Next we go around to Wat Nang Phaya, dominated by a chedi surrounded by some old trees. The wihan in front shows the baroque decorative style, no doubt influenced by the French.

Now we go to the bottom of the hill, and climb a steep flight of stairs up to Wat Khao Phanom Ploeng - temple of the fire mountain. The stairs are made of laterite and now are full of holes. One can see lots of lichen growing out of these holes. Tong and I pause a couple of times on the way up, and finally reach the top. We get a pretty good view of the surrounding area from here.

I head west behind the temple, and follow the path to the top of the other hill next door to Wat Khao Suwan Khiri. Debbie was kind enough to tip me off about the path connecting the two temples, so that I don't walk back down the hill only to have to climb up again to reach the second temple.

This was the last stop in the area, and I head back to the Tharaburi for a shower, lunch and nap before my afternoon flight back to Bangkok. On the ride to Sukhothai airport, I realized that all the passengers in the van were Japanese (except for me, of course). At one point, even the others thought I was Japanese, and spoke to me in their native tongue! Now, while I do understand and speak Japanese, and I do like the Japanese as a people, I really resent being thought of as Japanese!

After checking into the Conrad again, I dropped my bags quickly and duck out for dinner. I walk back to Soi Polo to get some fried chicken. This time I am directed a couple of doors down, to the new, air-conditioned dining room I had passed a few days ago. I am skeptical, as there were reports on the internet that there is a fake "Polo chicken" restaurant around.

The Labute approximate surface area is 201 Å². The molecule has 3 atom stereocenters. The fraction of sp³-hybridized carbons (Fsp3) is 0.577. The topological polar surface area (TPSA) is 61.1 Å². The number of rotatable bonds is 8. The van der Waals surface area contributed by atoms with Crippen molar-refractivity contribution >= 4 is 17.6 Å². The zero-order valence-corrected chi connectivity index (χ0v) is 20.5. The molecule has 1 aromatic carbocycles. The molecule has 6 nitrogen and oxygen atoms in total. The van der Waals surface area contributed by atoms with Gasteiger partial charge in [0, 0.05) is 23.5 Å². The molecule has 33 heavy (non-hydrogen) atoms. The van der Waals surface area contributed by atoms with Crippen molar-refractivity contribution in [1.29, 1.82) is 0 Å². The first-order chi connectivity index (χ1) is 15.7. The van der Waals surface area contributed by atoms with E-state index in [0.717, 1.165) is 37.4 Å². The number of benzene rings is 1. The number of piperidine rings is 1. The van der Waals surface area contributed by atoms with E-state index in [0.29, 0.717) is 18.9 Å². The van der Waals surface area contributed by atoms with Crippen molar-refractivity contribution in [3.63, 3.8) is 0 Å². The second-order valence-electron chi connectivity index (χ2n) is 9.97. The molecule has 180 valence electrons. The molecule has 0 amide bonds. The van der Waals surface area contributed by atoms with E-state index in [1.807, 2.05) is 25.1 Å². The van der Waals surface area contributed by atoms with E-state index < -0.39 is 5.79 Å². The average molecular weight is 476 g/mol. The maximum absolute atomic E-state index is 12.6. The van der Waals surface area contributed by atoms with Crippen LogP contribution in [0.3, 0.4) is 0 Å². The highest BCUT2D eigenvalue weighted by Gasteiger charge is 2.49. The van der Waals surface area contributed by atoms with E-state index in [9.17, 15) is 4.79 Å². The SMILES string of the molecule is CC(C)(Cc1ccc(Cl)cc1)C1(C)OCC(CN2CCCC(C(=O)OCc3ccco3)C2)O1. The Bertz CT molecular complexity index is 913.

At this point a girl speaking perfect English tried to convince me that this is the real thing. According to her, the two restaurants are the same - the original, open air venue opens during the day and also serves as the main kitchen, while the newer, air-conditioned salon does a lot more business at night.

So I sit down at Polo Fried Chicken, and order the trademark chicken (only half). Service is quick, but I guess it doesn't take much to chop up a half chicken and spoon mounds of deep-fried garlic. The chicken is fried but without the heavy layer of breading. The skin is very tasty, and the meat is reasonably tender and moist - although it's clear that this isn't a freshly fried bird. I am not convinced that the sweet and sour dipping sauce adds a lot to it, so mostly I do without.

I eat quickly, and soon the bird is gone. I am pretty stuffed. Was the chicken good? Yes, it's a pretty good chicken, and a healthier alternative to KFC and Popeye's. But would I go out of my way to have this chicken again? Probably not. In the back of my mind, I am still drooling over the deep fried drumstick I had from the Sukhothai night market on Friday night...